Cryotherapy Cold Therapy for Pain Management

Cryotherapy literally means cold therapy. When you press a bag of frozen peas on a swollen ankle or knee, you are treating your pain with a modern (although basic) version of cryotherapy.

Cryotherapy can be applied in various ways, including icepacks, coolant sprays, ice massage, and whirlpools, or ice baths. When used to treat injuries at home, cryotherapy refers to cold therapy with ice or gel packs that are usually kept in the freezer until needed. These remain one of the simplest, time-tested remedies for managing pain and swelling.

Using cryotherapy

Cryotherapy is the “I” component of R.I.C.E. (rest, ice, compression, and elevation). This is a treatment recommended for the home care of many injuries, particularly ones caused by sports.

Cryotherapy for pain relief may be used for:

  • Runner’s knee
  • Tendonitis
  • Sprains
  • Arthritis pain
  • Pain and swelling after a hip or knee replacement
  • To treat pain or swelling under a cast or a splint
  • Lower back pain

The benefits of applying ice include:

  • It lowers your skin temperature.
  • It reduces the nerve activity.
  • It reduces pain and swelling.

Experts believe that cryotherapy can reduce swelling, which is tied to pain. It may also reduce sensitivity to pain. Cryotherapy may be particularly effective when you are managing pain with swelling, especially around a joint or tendon.

How to apply cold therapy

Putting ice or frozen items directly on your skin can ease pain, but it also can damage your skin. It’s best to wrap the cold object in a thin towel to protect your skin from the direct cold, especially if you are using gel packs from the freezer.

Apply the ice or gel pack for brief periods – about 10 to 20 minutes – several times a day. Check your skin often for sensation while using cryotherapy. This will help make sure you aren’t damaging the tissues.

You might need to combine cryotherapy with other approaches to pain management:

  • Rest. Take a break from activities that can make your pain worse.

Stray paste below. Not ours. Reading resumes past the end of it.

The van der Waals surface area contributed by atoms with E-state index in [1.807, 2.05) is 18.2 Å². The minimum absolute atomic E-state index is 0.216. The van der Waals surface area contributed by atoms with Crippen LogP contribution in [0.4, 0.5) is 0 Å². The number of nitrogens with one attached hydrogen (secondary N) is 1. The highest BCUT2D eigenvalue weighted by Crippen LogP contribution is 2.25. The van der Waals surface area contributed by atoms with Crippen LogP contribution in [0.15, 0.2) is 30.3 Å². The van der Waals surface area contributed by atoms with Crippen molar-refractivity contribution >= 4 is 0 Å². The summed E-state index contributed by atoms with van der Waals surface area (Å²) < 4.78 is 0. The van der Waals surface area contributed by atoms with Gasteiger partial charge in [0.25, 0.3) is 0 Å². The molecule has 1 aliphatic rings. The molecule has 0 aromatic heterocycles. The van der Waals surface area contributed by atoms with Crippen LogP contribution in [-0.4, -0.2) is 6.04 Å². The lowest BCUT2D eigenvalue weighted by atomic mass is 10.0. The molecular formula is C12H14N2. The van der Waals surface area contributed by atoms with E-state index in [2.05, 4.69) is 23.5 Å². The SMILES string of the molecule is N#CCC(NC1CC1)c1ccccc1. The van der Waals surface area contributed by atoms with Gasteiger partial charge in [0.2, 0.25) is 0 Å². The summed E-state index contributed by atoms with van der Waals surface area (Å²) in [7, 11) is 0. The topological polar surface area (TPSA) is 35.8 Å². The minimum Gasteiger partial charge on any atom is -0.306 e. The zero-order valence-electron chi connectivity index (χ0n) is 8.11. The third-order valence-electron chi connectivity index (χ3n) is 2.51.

• Compression. Applying pressure to the area can help control swelling and pain. This also stabilizes the area so that you do not further injure yourself.
  • Elevation. Put your feet up, or elevate whatever body part is in pain.
  • Pain medicine. Over-the-counter products can help ease discomfort.
  • Rehabilitation exercises. Depending on where your injury is, you might want to try stretching and strengthening exercises that can support the area as recommended by your healthcare provider.

Stop applying ice if you lose feeling on the skin where you are applying it. If cryotherapy does not help your pain go away, contact your healthcare provider. Also, you may want to avoid cryotherapy if you have certain medical conditions, like diabetes, that affect how well you can sense tissue damage.


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Fat Reduction – Minimally Invasive Procedures

Nonsurgical or minimally invasive options for fat reduction include technology that uses heat, cooling or to destroy fat cells.

What is cryolipolysis?

Cryolipolysis, commonly referred to as “CoolSculpting” or “Cryo Slimming” or “CryoSlimming” by patients, uses cold temperature to break down fat cells. The fat cells are particularly susceptible to the effects of cold, unlike other types of cells. While the fat cells freeze, the skin and other structures are spared from injury.

This is one of the most popular nonsurgical fat reduction treatments, with over 450,000 procedures performed worldwide.

Reasons patients want cryoliplysis

Patients who wish to reduce a localized fat bulge that has persisted despite diet and exercise may be interested in cryolipolysis.

Who is not a candidate for cryolipolysis?

Patients with cold-related conditions, like cryoglobulinemia, cold urticaris and paroxysmal cold hemoglobulinuria should not have cryolipolysis. Patients with loose skin or poor tone may not be suitable candidates for the procedure.

What does cryolipolysis do?